# Circular motion

Could someone explain why this is wrong
(edited 1 year ago)
Original post by Student 999
Could someone explain why this is wrong

If I understand this correctly then
T = mg - mv^2/r
so as the speed increases, the tension decreases?

The centriptal force must be given by T-mg to ensure circular motion so
mv^2/r = T - mg
So
T = mg + mv^2/r
(edited 1 year ago)
Original post by mqb2766
If I understand this correctly then
T = mg - mv^2/r
so as the velocity increases, the tension decreases?

The centriptal force must be given by T-mg to ensure circular motion so
mv^2/r = T - mg
So
T = mg + mv^2/r

Is the idea where the centripetal force is the resultant force caused by how weight and tension interacts?
Original post by Student 999
Is the idea where the centripetal force is the resultant force caused by how weight and tension interacts?

For circular motion, a (centripetal) force of mv^2/r must act on the body towards the center of the circle (normal to the motion). So that must be given by T-mg, when the object is at the bottom of the circle.
(edited 1 year ago)
Original post by mqb2766
For circular motion, a (centripetal) force of mv^2/r must act on the body towards the center of the circle (normal to the motion). So that must be given by T-mg.

From how I understand it T-mg must = centripetal force to display circular motion since the overall resultant must be centripetal acting towards the centre. Is that correct?
Original post by Student 999
From how I understand it T-mg must = centripetal force to display circular motion since the overall resultant must be centripetal acting towards the centre. Is that correct?

Yes, when the object is at the bottom of the circle. It will exhibit circular motion if a force of mv^2/r always acts perpendicular to the motion, towards the center. At the top of the circle,
T+mg = mv^2/r
and when the "string" is horizontal
T = mv^2/r
Original post by mqb2766
Yes, when the object is at the bottom of the circle. It will exhibit circular motion if a force of mv^2/r always acts perpendicular to the motion, towards the center. At the top of the circle,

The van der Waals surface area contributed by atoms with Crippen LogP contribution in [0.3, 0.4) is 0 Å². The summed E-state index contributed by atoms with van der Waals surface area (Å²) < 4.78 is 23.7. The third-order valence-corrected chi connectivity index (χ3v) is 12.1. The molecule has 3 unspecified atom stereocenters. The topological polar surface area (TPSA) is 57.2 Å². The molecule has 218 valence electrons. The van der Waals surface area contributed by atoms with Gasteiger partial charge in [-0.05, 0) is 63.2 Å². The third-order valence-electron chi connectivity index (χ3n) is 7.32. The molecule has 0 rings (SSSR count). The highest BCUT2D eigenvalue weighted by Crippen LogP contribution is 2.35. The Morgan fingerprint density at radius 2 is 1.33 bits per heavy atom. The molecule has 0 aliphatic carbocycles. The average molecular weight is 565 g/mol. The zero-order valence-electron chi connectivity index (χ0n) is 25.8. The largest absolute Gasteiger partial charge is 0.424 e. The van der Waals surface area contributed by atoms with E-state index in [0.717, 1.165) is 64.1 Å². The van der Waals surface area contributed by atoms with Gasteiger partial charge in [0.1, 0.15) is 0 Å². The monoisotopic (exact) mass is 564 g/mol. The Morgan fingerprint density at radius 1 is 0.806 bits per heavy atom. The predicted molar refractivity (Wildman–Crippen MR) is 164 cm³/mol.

T+mg = mv^2/r
and when the "string" is horizontal
T = mv^2/r

In my first sketch am I confusing myself with a spring system? Whereas the second sketch is the correct idea
Original post by Student 999
In my first sketch am I confusing myself with a spring system? Whereas the second sketch is the correct idea

It would help to see the original question / scenario youre considering. Im presuming that its an inextensible, light string with an object of mass m at the end and its moving in a vertical circle?

For it to be moving in a vertical circle, there must be an inwards (towards the center / radial) centripetal force mv^2/r. The varying tension in the string will provide this and the three scenarios mentioned before give it at 4 points
vertical down T = mg + mv^2/r
vertical up T = -mg + mv^2/r
horizontal T = mv^2/r
Obviously, you can resolve the weight to get the more general expression
T = mg cos(theta) + mv^2/r
where theta is the angle with the downwards vertical.

Not fully watched it, but looks about right with the normal playing the same role as tension
Much appreciated

Original post by mqb2766
It would help to see the original question / scenario youre considering. Im presuming that its an inextensible, light string with an object of mass m at the end and its moving in a vertical circle?

For it to be moving in a vertical circle, there must be an inwards (towards the center / radial) centripetal force mv^2/r. The varying tension in the string will provide this and the three scenarios mentioned before give it at 4 points
vertical down T = mg + mv^2/r
vertical up T = -mg + mv^2/r
horizontal T = mv^2/r
Obviously, you can resolve the weight to get the more general expression
T = mg cos(theta) + mv^2/r
where theta is the angle with the downwards vertical.

Not fully watched it, but looks about right with the normal playing the same role as tension